Wistful Thinking

The Art and Life of Patrick Procktor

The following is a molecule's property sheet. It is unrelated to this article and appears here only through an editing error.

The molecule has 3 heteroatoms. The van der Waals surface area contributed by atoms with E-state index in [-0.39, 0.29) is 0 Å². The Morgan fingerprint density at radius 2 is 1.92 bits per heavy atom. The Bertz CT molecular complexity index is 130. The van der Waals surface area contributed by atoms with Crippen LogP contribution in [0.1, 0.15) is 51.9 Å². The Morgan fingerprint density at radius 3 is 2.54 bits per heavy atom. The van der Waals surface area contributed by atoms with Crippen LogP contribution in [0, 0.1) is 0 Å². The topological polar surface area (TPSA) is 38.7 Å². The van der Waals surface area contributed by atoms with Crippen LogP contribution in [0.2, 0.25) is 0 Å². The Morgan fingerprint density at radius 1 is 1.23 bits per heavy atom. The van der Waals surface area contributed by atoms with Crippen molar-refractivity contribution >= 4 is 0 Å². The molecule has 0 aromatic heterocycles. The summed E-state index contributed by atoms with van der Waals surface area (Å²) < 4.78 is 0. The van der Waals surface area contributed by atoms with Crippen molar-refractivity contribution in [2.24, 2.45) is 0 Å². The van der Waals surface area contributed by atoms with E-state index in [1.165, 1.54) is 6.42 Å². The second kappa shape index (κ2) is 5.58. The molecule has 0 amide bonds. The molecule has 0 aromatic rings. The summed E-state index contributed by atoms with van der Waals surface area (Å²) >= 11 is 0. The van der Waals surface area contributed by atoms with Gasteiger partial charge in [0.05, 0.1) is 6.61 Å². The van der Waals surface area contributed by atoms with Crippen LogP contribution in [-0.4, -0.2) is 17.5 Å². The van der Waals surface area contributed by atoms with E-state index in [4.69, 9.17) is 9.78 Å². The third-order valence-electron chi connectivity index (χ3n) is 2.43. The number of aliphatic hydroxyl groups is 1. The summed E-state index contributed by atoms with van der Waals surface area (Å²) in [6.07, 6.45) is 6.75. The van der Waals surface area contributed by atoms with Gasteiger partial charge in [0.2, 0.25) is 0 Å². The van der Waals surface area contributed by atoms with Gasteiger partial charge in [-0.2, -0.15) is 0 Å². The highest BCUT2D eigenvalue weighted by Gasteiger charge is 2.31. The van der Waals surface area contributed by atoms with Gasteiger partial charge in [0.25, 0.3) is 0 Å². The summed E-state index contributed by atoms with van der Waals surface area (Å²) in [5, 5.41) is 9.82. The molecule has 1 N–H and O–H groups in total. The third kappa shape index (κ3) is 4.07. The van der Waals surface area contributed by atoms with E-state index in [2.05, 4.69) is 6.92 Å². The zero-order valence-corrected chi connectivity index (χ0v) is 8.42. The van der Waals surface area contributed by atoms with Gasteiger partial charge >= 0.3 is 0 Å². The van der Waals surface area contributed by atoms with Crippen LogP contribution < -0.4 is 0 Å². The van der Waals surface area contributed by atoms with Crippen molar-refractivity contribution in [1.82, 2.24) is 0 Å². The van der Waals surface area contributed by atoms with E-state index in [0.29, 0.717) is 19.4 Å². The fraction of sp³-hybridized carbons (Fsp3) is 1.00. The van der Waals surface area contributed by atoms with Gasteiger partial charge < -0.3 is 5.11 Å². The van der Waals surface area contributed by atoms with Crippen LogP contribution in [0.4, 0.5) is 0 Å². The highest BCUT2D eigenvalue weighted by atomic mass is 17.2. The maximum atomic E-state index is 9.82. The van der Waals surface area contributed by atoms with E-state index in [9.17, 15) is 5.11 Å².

A close friend and contemporary of David Hockney, Patrick Procktor was among the vibrant, dandified young gentlemen that came to define British Pop Art in the 60s. But while Hockney relocated to California, espousing the bold, glamorous style of the Golden State in his pool paintings of the late 1960s and becoming an international superstar in the process, Procktor remained in Marylebone, London, for 36 years, devoting himself to the sun-drenched watercolor paintings that were his trademark. Six-and-a-half-feet tall and with a penchant for floating scarves and bright pastels, he was, according to painter Maggi Hambling (who met him while studying at Camberwell School of Art), “an extraordinary, giraffe-like creature.” He never matched the success of Hockney—his images have a yearning, romantic sensibility that didn't jibe with the Schnabel-obsessed galleries of the 70s—but throughout his life he remained a figurehead of Britain’s new generation of artists, socializing with Princess Margaret (whom he would hilariously impersonate at parties), Cecil Beaton and Derek Jarman (who used to keep one of Procktor’s paintings hung above his bed). This exclusive selection of Procktor’s paintings and sketchbook images, as well as excerpts from his personal photo albums, coincides with Patrick Procktor: Art and Life by Ian Massey, published today by Unicorn Press
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